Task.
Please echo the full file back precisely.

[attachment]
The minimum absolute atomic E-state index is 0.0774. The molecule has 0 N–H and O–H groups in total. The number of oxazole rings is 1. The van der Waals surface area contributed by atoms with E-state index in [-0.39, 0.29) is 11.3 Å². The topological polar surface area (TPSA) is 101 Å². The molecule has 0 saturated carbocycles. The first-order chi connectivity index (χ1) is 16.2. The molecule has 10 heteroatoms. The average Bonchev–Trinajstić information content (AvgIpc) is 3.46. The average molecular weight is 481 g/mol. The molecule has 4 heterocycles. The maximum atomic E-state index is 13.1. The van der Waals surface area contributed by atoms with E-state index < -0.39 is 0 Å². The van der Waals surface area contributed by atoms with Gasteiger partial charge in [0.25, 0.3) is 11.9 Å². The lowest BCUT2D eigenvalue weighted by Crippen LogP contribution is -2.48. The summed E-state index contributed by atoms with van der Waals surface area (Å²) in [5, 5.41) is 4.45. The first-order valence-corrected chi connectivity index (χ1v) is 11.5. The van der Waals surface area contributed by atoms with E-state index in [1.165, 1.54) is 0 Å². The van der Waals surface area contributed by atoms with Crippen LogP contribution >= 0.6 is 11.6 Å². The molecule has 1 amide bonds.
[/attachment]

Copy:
The minimum absolute atomic E-state index is 0.0774. The molecule has 0 N–H and O–H groups in total. The number of oxazole rings is 1. The van der Waals surface area contributed by atoms with E-state index in [-0.39, 0.29) is 11.3 Å². The topological polar surface area (TPSA) is 101 Å². The molecule has 0 saturated carbocycles. The first-order chi connectivity index (χ1) is 16.2. The molecule has 10 heteroatoms. The average Bonchev–Trinajstić information content (AvgIpc) is 3.46. The average molecular weight is 481 g/mol. The molecule has 4 heterocycles. The maximum atomic E-state index is 13.1. The van der Waals surface area contributed by atoms with E-state index < -0.39 is 0 Å². The van der Waals surface area contributed by atoms with Gasteiger partial charge in [0.25, 0.3) is 11.9 Å². The lowest BCUT2D eigenvalue weighted by Crippen LogP contribution is -2.48. The summed E-state index contributed by atoms with van der Waals surface area (Å²) in [5, 5.41) is 4.45. The first-order valence-corrected chi connectivity index (χ1v) is 11.5. The van der Waals surface area contributed by atoms with E-state index in [1.165, 1.54) is 0 Å². The van der Waals surface area contributed by atoms with Crippen LogP contribution >= 0.6 is 11.6 Å². The molecule has 1 amide bonds.